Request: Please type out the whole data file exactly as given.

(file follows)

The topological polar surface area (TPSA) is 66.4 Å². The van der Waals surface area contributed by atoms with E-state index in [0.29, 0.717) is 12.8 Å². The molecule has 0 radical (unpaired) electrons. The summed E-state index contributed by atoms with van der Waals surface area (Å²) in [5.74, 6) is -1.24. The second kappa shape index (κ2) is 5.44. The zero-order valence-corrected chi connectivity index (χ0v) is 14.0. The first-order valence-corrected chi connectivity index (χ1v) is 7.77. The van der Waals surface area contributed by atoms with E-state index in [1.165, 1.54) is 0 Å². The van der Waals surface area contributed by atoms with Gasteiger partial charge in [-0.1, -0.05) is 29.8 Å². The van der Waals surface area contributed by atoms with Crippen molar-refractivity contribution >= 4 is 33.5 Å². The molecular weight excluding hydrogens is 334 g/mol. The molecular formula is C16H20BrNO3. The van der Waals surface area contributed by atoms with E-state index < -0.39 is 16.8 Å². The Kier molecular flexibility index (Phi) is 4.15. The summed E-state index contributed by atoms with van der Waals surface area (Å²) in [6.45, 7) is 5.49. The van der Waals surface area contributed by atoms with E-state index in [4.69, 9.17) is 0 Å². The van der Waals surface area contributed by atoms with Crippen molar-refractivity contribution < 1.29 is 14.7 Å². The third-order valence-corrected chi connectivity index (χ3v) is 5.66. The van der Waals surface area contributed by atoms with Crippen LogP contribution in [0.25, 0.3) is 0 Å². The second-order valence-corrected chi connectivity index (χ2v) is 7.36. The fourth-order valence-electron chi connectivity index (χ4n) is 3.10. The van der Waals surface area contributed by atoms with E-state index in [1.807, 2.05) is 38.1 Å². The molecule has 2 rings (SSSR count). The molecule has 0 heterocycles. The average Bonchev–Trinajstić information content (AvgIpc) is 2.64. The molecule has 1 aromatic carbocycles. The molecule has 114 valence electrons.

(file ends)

The topological polar surface area (TPSA) is 66.4 Å². The van der Waals surface area contributed by atoms with E-state index in [0.29, 0.717) is 12.8 Å². The molecule has 0 radical (unpaired) electrons. The summed E-state index contributed by atoms with van der Waals surface area (Å²) in [5.74, 6) is -1.24. The second kappa shape index (κ2) is 5.44. The zero-order valence-corrected chi connectivity index (χ0v) is 14.0. The first-order valence-corrected chi connectivity index (χ1v) is 7.77. The van der Waals surface area contributed by atoms with E-state index in [1.165, 1.54) is 0 Å². The van der Waals surface area contributed by atoms with Gasteiger partial charge in [-0.1, -0.05) is 29.8 Å². The van der Waals surface area contributed by atoms with Crippen molar-refractivity contribution >= 4 is 33.5 Å². The molecular weight excluding hydrogens is 334 g/mol. The molecular formula is C16H20BrNO3. The van der Waals surface area contributed by atoms with E-state index < -0.39 is 16.8 Å². The Kier molecular flexibility index (Phi) is 4.15. The summed E-state index contributed by atoms with van der Waals surface area (Å²) in [6.45, 7) is 5.49. The van der Waals surface area contributed by atoms with E-state index in [4.69, 9.17) is 0 Å². The van der Waals surface area contributed by atoms with Crippen molar-refractivity contribution < 1.29 is 14.7 Å². The third-order valence-corrected chi connectivity index (χ3v) is 5.66. The van der Waals surface area contributed by atoms with Crippen LogP contribution in [0.25, 0.3) is 0 Å². The second-order valence-corrected chi connectivity index (χ2v) is 7.36. The fourth-order valence-electron chi connectivity index (χ4n) is 3.10. The van der Waals surface area contributed by atoms with E-state index in [1.807, 2.05) is 38.1 Å². The molecule has 2 rings (SSSR count). The molecule has 0 heterocycles. The average Bonchev–Trinajstić information content (AvgIpc) is 2.64. The molecule has 1 aromatic carbocycles. The molecule has 114 valence electrons.